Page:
406 Commercial Street

Coldwell Banker Pat Shultz Real Estate

This building’s greatest interest is in its association with Patricia (Ratcliff) “Pat” Shultz (1929-2008), one of the great moving forces in late 20th-century Provincetown. Her firm, now a franchisee in the national Coldwell Banker system, still operates from the space where she did business in the 1970s. Though Shultz was a formidable dealer in real estate, however, she is remembered for wearing many hats — “in a very big way,” as The Banner said in its elegaic editorial.

“Together with her partner of more than 40 years and then wife (since June 2007), Lenore Ross, Pat was a major supporter of … the Provincetown Art Association and Museum, in particular, along with Outer Cape Health Services, the AIDS Support Group of Cape Cod and many others,” The Banner said. “She also led the drive to rewrite the town’s charter, and who can forget her voice — usually starting with, ‘You people’ — at Town Meeting.”

Shultz arrived in Provincetown in 1954, worked as a summer cook at Howard Johnson’s — now Michael Shay’s, 350 Bradford Street — and, for the first time in her life, “saw gay people openly accepted on the streets,” as Karen Christel Krahulik recounted in Provincetown: From Pilgrim Landing to Gay Resort (2005). “In 1959, Ross opened Provincetown’s first openly gay-owned restaurant, the Plain & Fancy [at 334 Commercial Street], and soon hired Shultz. After several profitable seasons, they bought a number of older homes each fall, renovated them during the winter, and then rented them out in the spring and summer.” From these projects emerged Patricia Shultz Associates, which included Hazel Warner. For a time in the early 1990s, No. 406 was also the home to Provincetown Positive/P.W.A. Coalition, a support group and drop-in center.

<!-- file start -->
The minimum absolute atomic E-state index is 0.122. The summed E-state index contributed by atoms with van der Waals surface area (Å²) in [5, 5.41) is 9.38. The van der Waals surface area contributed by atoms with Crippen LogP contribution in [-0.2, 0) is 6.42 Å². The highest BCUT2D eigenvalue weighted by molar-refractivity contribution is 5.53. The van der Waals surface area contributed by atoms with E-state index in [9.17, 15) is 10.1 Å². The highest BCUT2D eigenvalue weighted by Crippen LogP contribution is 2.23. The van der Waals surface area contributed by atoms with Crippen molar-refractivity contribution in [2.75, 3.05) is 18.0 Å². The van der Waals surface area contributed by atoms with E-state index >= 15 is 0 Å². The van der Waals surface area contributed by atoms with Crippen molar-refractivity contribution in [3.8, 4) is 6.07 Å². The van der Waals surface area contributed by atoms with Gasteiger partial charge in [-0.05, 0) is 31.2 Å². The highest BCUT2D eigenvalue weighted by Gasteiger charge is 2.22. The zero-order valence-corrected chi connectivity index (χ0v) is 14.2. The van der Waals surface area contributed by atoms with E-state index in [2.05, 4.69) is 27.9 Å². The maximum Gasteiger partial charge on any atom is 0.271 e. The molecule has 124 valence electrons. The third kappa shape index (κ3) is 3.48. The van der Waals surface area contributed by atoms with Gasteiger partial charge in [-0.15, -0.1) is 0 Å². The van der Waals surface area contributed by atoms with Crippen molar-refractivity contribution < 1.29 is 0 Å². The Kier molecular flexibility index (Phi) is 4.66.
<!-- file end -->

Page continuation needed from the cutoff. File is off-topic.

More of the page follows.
As a broker, Shultz could be imposing. When Joy McNulty was looking to buy a restaurant, for instance, Shultz steered her to the Lobster Pot at 321 Commercial Street — even though McNulty had something else in mind. “That’s your new restaurant,” Shultz said. And it was. “She sold me and everybody I know our homes,” McNulty said. “No one could live or work anywhere without Pat in those days. She was very wise and very patient with people who wanted to buy. If it was your dream, she found a way to make it happen.”

Chris McCarthy, executive director of the Provincetown Art Association and Museum, gave Shultz a lot of the credit for making possible the new building. It is not named after Shultz, however. It is named after Ross’s brother, the artist Arthur Ross. “She was a woman who always made a difference without ever needing to call attention to herself or her own actions,” Sue Harrison wrote in The Banner of 14 August 2008. “Not that she was shy. If Pat had something to say, she said it, though never with unkindness.”

The associates in the Pat Shultz office at the time of her death were Susan Davis, Bill Dougal, Meg Stewart, Jim Sheehan, Mike Minore, Joe DeMartino, Gabby Hanna, Robert Pierazek and Rebecca Matarazzi.



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